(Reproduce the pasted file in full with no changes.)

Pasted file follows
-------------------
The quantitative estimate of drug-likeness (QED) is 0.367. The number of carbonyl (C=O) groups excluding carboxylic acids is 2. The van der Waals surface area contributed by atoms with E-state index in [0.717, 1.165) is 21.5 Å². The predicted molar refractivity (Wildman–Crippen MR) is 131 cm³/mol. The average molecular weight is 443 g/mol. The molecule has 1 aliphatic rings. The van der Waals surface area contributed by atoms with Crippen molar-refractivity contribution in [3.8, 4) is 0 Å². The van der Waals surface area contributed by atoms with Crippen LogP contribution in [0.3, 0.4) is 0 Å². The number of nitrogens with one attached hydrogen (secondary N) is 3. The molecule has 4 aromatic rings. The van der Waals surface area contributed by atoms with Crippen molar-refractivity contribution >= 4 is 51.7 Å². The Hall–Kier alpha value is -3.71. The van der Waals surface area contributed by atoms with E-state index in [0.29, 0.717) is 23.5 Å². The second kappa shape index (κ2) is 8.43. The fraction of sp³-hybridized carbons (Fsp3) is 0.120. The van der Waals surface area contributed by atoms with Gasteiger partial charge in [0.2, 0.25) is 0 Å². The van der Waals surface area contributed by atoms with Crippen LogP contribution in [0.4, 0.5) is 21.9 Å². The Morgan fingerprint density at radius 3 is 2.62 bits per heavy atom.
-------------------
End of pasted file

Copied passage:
The quantitative estimate of drug-likeness (QED) is 0.367. The number of carbonyl (C=O) groups excluding carboxylic acids is 2. The van der Waals surface area contributed by atoms with E-state index in [0.717, 1.165) is 21.5 Å². The predicted molar refractivity (Wildman–Crippen MR) is 131 cm³/mol. The average molecular weight is 443 g/mol. The molecule has 1 aliphatic rings. The van der Waals surface area contributed by atoms with Crippen molar-refractivity contribution in [3.8, 4) is 0 Å². The van der Waals surface area contributed by atoms with Crippen LogP contribution in [0.3, 0.4) is 0 Å². The number of nitrogens with one attached hydrogen (secondary N) is 3. The molecule has 4 aromatic rings. The van der Waals surface area contributed by atoms with Crippen molar-refractivity contribution >= 4 is 51.7 Å². The Hall–Kier alpha value is -3.71. The van der Waals surface area contributed by atoms with E-state index in [0.29, 0.717) is 23.5 Å². The second kappa shape index (κ2) is 8.43. The fraction of sp³-hybridized carbons (Fsp3) is 0.120. The van der Waals surface area contributed by atoms with Gasteiger partial charge in [0.2, 0.25) is 0 Å². The van der Waals surface area contributed by atoms with Crippen LogP contribution in [0.4, 0.5) is 21.9 Å². The Morgan fingerprint density at radius 3 is 2.62 bits per heavy atom.